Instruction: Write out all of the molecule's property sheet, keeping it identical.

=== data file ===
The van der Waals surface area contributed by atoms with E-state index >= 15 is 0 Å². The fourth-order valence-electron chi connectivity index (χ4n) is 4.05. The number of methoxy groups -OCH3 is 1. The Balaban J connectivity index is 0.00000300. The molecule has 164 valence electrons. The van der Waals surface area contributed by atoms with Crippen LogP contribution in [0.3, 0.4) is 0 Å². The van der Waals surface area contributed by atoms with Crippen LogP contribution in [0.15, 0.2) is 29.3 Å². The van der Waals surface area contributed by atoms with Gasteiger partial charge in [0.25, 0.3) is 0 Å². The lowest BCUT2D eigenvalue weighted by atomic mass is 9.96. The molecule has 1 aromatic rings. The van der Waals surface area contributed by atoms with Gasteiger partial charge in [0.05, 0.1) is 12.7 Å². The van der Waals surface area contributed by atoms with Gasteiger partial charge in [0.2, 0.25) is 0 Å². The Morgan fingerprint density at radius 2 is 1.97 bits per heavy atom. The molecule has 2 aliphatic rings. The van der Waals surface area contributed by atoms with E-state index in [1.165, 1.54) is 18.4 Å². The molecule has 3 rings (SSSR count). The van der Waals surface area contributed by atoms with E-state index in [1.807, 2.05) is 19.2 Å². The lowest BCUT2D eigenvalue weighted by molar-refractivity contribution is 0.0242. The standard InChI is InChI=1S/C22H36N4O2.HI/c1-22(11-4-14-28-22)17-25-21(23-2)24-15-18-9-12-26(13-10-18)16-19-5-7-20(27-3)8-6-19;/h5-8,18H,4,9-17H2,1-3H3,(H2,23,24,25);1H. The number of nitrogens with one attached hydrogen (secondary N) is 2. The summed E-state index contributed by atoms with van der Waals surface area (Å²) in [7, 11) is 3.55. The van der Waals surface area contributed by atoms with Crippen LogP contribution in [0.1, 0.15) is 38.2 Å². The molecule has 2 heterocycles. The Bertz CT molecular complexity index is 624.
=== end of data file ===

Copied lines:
The van der Waals surface area contributed by atoms with E-state index >= 15 is 0 Å². The fourth-order valence-electron chi connectivity index (χ4n) is 4.05. The number of methoxy groups -OCH3 is 1. The Balaban J connectivity index is 0.00000300. The molecule has 164 valence electrons. The van der Waals surface area contributed by atoms with Crippen LogP contribution in [0.3, 0.4) is 0 Å². The van der Waals surface area contributed by atoms with Crippen LogP contribution in [0.15, 0.2) is 29.3 Å². The van der Waals surface area contributed by atoms with Gasteiger partial charge in [0.25, 0.3) is 0 Å². The lowest BCUT2D eigenvalue weighted by atomic mass is 9.96. The molecule has 1 aromatic rings. The van der Waals surface area contributed by atoms with Gasteiger partial charge in [0.05, 0.1) is 12.7 Å². The van der Waals surface area contributed by atoms with Gasteiger partial charge in [0.2, 0.25) is 0 Å². The Morgan fingerprint density at radius 2 is 1.97 bits per heavy atom. The molecule has 2 aliphatic rings. The van der Waals surface area contributed by atoms with E-state index in [1.165, 1.54) is 18.4 Å². The molecule has 3 rings (SSSR count). The van der Waals surface area contributed by atoms with E-state index in [1.807, 2.05) is 19.2 Å². The lowest BCUT2D eigenvalue weighted by molar-refractivity contribution is 0.0242. The standard InChI is InChI=1S/C22H36N4O2.HI/c1-22(11-4-14-28-22)17-25-21(23-2)24-15-18-9-12-26(13-10-18)16-19-5-7-20(27-3)8-6-19;/h5-8,18H,4,9-17H2,1-3H3,(H2,23,24,25);1H. The number of nitrogens with one attached hydrogen (secondary N) is 2. The summed E-state index contributed by atoms with van der Waals surface area (Å²) in [7, 11) is 3.55. The van der Waals surface area contributed by atoms with Crippen LogP contribution in [0.1, 0.15) is 38.2 Å². The molecule has 2 heterocycles. The Bertz CT molecular complexity index is 624.